Back Australia to edge Pakistan
It’s worth backing Australia in this one
After winning the last two of the five-match series against England on Saturday, Andy Morris sees Australia taking plenty of confidence into the Twenty20 internationals against Pakistan.
After the disappointment of the first two ODIs, at Southampton and Cardiff, where Australia were beaten by four wickets, things turned around, and now morale will be high.
Australia lost only narrowly, in the final over in game three at Old Trafford, then had comfortable wins in the final two games.
Fair enough, the series had already been lost, but the batting performances in both games showed that Australia remain a formidable team.
At Lord's, Tim Paine and Shaun Marsh both hit excellent half centuries, with Marsh reaching 59 from just 74 balls. The innings of the match, however, was Mike Hussey's superb 79 from 87 balls, including two sixes and five fours.
England will have felt that 278, at 5.55 runs an over, was achievable, but only Paul Collingwood looked comfortable against the Australian attack.
Collingwood hit a masterly 95 as wickets tumbled around him, with Tait clocking 100 mph at one point as he clean-bowled three of his four victims - including Collingwood.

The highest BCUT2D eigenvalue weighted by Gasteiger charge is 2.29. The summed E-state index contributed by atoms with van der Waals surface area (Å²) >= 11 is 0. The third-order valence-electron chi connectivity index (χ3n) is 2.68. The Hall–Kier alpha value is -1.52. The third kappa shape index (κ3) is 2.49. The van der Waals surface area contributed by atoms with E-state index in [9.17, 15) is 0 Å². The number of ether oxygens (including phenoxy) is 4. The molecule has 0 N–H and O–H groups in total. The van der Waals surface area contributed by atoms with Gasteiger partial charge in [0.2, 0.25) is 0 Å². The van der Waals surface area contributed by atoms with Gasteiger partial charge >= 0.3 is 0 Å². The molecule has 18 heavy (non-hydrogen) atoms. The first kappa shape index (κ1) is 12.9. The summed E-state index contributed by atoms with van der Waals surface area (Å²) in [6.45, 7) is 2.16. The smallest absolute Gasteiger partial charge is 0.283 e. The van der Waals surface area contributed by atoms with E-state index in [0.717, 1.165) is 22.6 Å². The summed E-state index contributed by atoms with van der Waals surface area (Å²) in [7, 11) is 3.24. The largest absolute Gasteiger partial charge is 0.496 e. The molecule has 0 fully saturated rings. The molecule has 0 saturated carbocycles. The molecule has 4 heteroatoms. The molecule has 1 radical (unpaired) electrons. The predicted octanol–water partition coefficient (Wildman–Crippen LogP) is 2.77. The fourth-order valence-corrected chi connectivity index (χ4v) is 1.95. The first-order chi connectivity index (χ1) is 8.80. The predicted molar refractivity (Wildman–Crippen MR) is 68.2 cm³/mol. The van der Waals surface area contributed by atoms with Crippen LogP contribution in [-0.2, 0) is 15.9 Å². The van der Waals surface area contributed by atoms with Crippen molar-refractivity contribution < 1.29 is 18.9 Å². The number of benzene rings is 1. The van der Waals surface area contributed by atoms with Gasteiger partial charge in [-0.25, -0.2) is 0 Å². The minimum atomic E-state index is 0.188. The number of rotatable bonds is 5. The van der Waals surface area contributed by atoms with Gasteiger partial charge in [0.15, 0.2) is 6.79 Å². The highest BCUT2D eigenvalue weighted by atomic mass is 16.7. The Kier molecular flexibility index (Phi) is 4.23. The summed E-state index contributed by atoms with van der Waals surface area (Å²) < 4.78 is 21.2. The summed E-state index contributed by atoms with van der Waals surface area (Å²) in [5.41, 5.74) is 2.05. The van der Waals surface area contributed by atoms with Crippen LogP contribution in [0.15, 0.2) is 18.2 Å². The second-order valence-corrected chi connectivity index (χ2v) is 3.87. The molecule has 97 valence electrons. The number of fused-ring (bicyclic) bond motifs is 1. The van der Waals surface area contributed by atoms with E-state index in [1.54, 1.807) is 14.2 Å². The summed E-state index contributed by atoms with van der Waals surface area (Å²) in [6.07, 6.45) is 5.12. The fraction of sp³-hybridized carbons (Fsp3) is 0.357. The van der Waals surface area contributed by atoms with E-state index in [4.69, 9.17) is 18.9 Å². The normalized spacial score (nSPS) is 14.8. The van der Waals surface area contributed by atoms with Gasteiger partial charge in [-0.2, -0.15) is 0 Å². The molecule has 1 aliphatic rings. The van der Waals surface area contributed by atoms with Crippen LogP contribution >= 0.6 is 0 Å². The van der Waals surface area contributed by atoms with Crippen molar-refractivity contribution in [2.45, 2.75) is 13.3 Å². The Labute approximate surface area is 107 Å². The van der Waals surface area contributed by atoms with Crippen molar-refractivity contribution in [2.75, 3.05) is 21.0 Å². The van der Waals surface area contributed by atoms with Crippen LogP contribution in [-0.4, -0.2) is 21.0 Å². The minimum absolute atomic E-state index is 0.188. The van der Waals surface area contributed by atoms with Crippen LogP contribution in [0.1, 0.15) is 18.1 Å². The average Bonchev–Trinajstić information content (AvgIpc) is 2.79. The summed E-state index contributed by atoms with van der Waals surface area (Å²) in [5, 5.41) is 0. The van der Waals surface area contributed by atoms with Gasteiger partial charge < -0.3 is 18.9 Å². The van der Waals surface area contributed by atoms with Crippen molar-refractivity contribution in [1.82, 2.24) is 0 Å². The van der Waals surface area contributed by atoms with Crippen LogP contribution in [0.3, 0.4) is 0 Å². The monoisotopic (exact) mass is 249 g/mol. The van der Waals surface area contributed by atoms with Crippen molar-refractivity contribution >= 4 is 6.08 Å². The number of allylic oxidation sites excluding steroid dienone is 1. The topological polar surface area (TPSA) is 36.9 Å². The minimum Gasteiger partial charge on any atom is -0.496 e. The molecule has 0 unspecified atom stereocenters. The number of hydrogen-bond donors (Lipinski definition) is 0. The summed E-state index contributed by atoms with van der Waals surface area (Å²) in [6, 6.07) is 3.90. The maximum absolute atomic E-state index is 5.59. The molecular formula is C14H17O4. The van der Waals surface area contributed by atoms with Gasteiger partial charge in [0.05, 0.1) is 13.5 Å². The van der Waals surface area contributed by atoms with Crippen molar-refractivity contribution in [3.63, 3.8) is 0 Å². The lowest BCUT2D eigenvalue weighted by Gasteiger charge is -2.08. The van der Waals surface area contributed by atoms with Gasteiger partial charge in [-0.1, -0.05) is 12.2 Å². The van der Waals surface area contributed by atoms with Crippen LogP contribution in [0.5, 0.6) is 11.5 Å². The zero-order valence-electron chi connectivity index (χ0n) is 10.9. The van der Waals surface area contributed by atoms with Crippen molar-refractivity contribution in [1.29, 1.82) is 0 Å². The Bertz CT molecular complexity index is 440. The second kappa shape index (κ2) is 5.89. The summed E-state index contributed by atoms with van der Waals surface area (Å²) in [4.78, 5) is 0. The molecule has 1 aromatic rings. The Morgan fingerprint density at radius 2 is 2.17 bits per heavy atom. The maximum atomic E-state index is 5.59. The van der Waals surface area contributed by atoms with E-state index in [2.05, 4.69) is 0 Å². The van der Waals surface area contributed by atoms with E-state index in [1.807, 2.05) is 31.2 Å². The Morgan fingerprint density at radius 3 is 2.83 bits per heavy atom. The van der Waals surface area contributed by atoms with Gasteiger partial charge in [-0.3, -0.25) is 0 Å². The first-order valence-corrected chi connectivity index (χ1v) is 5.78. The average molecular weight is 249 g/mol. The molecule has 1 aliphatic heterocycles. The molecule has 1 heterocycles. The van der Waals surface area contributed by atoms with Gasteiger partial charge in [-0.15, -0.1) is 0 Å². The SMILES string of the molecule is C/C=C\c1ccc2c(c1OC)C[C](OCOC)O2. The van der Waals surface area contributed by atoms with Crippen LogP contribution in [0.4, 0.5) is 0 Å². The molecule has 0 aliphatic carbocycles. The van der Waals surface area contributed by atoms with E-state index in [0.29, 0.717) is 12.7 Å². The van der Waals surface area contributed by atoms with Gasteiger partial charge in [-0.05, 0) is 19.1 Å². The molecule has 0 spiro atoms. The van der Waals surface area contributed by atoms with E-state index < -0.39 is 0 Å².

When Colly wobbled and became the eighth English wicket to fall, with 194 on the board, it looked like a big winning margin was on the cards and, under the circumstances, England did pretty well to add another 41 for the final two wickets.
Sadly for Australia, their attack has been rather jinxed by injuries, with Ryan Harris the latest paceman to be struck down - he has flown home after hurting his knee.
In a way, this series will be a minor distraction for the rest of the summer - it's being played on neutral territory and the two T20s have been scheduled just six weeks after the World Twenty20.
While Australia go into the series in good shape, Pakistan have also recovered following failure - they went down in the Asia Cup but finished on a high when they thrashed Bangladesh.
You don't need a long memory to recall the classic encounter the last time these teams met - a match that produced nearly 400 runs and a memorable finish as Hussey saw the Australians through to the final after they had needed 18 from the last over.
One of the significant factors in Australia's favour is the speed of Tait. It's tempting to think that Pakistan will be trying to avoid being skittled by his sizzlers and are hoping to cash in when he's not around, but Dirk Nannes, who's only been playing Twenty20s for Nottinghamshire lately, is likely to be at the other end, and he's no easy pickings.
The Edgbaston pitch might turn, but, if it's humid, which seems on the cards, the ball could swing, and Tait and Nannes are men who would turn that to their advantage.
It's worth backing Australia in this one, not least because they've won the last three matches in this format between the two countries.